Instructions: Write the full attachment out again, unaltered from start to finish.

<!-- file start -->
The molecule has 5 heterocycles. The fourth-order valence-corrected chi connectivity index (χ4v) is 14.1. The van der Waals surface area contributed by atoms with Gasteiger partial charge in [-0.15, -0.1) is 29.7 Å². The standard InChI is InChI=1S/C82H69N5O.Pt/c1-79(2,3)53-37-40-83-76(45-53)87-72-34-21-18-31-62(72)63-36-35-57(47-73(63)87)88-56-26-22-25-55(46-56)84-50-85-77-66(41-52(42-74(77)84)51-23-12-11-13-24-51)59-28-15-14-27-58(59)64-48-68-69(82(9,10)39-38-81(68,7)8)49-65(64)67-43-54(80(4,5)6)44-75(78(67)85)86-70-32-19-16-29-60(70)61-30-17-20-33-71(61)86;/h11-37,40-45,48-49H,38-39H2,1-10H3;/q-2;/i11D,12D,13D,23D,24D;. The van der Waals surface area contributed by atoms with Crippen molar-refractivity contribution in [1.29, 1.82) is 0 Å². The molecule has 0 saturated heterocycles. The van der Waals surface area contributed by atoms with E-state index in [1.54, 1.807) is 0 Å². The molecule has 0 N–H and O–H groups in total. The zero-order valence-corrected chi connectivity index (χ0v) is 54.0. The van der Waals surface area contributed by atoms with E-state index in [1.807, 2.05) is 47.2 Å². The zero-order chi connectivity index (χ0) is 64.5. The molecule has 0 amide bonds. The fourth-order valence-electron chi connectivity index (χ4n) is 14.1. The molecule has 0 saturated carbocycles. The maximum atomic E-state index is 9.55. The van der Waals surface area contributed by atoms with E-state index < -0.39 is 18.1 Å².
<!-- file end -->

The molecule has 5 heterocycles. The fourth-order valence-corrected chi connectivity index (χ4v) is 14.1. The van der Waals surface area contributed by atoms with Gasteiger partial charge in [-0.15, -0.1) is 29.7 Å². The standard InChI is InChI=1S/C82H69N5O.Pt/c1-79(2,3)53-37-40-83-76(45-53)87-72-34-21-18-31-62(72)63-36-35-57(47-73(63)87)88-56-26-22-25-55(46-56)84-50-85-77-66(41-52(42-74(77)84)51-23-12-11-13-24-51)59-28-15-14-27-58(59)64-48-68-69(82(9,10)39-38-81(68,7)8)49-65(64)67-43-54(80(4,5)6)44-75(78(67)85)86-70-32-19-16-29-60(70)61-30-17-20-33-71(61)86;/h11-37,40-45,48-49H,38-39H2,1-10H3;/q-2;/i11D,12D,13D,23D,24D;. The van der Waals surface area contributed by atoms with Crippen molar-refractivity contribution in [1.29, 1.82) is 0 Å². The molecule has 0 saturated heterocycles. The van der Waals surface area contributed by atoms with E-state index in [1.54, 1.807) is 0 Å². The molecule has 0 N–H and O–H groups in total. The zero-order valence-corrected chi connectivity index (χ0v) is 54.0. The van der Waals surface area contributed by atoms with E-state index in [1.807, 2.05) is 47.2 Å². The zero-order chi connectivity index (χ0) is 64.5. The molecule has 0 amide bonds. The fourth-order valence-electron chi connectivity index (χ4n) is 14.1. The molecule has 0 saturated carbocycles. The maximum atomic E-state index is 9.55. The van der Waals surface area contributed by atoms with E-state index < -0.39 is 18.1 Å².